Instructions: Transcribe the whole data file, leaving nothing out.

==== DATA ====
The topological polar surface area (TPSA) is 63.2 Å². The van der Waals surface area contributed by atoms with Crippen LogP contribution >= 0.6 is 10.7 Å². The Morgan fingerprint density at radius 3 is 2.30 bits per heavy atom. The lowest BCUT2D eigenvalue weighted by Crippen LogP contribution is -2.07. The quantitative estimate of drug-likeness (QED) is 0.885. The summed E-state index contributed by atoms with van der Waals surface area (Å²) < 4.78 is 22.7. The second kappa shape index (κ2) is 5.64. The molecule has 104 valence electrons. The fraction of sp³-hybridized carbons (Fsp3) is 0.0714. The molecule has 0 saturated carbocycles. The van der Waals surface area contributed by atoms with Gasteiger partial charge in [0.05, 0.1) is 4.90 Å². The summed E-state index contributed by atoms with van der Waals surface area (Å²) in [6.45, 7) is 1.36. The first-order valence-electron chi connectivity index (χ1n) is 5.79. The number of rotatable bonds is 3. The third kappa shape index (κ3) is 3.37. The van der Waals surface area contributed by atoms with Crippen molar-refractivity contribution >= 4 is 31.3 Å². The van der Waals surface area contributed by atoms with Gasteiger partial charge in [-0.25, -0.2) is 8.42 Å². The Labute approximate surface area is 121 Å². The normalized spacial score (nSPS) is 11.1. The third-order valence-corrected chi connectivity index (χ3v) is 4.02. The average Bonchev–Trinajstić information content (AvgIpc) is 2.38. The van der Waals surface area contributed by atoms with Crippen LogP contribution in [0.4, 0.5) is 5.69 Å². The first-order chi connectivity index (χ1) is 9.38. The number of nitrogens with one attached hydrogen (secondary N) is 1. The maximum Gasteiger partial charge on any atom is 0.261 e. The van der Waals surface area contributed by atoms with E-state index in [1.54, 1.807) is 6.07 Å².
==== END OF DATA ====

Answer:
The topological polar surface area (TPSA) is 63.2 Å². The van der Waals surface area contributed by atoms with Crippen LogP contribution >= 0.6 is 10.7 Å². The Morgan fingerprint density at radius 3 is 2.30 bits per heavy atom. The lowest BCUT2D eigenvalue weighted by Crippen LogP contribution is -2.07. The quantitative estimate of drug-likeness (QED) is 0.885. The summed E-state index contributed by atoms with van der Waals surface area (Å²) < 4.78 is 22.7. The second kappa shape index (κ2) is 5.64. The molecule has 104 valence electrons. The fraction of sp³-hybridized carbons (Fsp3) is 0.0714. The molecule has 0 saturated carbocycles. The van der Waals surface area contributed by atoms with Gasteiger partial charge in [0.05, 0.1) is 4.90 Å². The summed E-state index contributed by atoms with van der Waals surface area (Å²) in [6.45, 7) is 1.36. The first-order valence-electron chi connectivity index (χ1n) is 5.79. The number of rotatable bonds is 3. The third kappa shape index (κ3) is 3.37. The van der Waals surface area contributed by atoms with Crippen molar-refractivity contribution >= 4 is 31.3 Å². The van der Waals surface area contributed by atoms with Gasteiger partial charge in [-0.25, -0.2) is 8.42 Å². The Labute approximate surface area is 121 Å². The normalized spacial score (nSPS) is 11.1. The third-order valence-corrected chi connectivity index (χ3v) is 4.02. The average Bonchev–Trinajstić information content (AvgIpc) is 2.38. The van der Waals surface area contributed by atoms with Crippen LogP contribution in [0.4, 0.5) is 5.69 Å². The first-order chi connectivity index (χ1) is 9.38. The number of nitrogens with one attached hydrogen (secondary N) is 1. The maximum Gasteiger partial charge on any atom is 0.261 e. The van der Waals surface area contributed by atoms with E-state index in [1.54, 1.807) is 6.07 Å².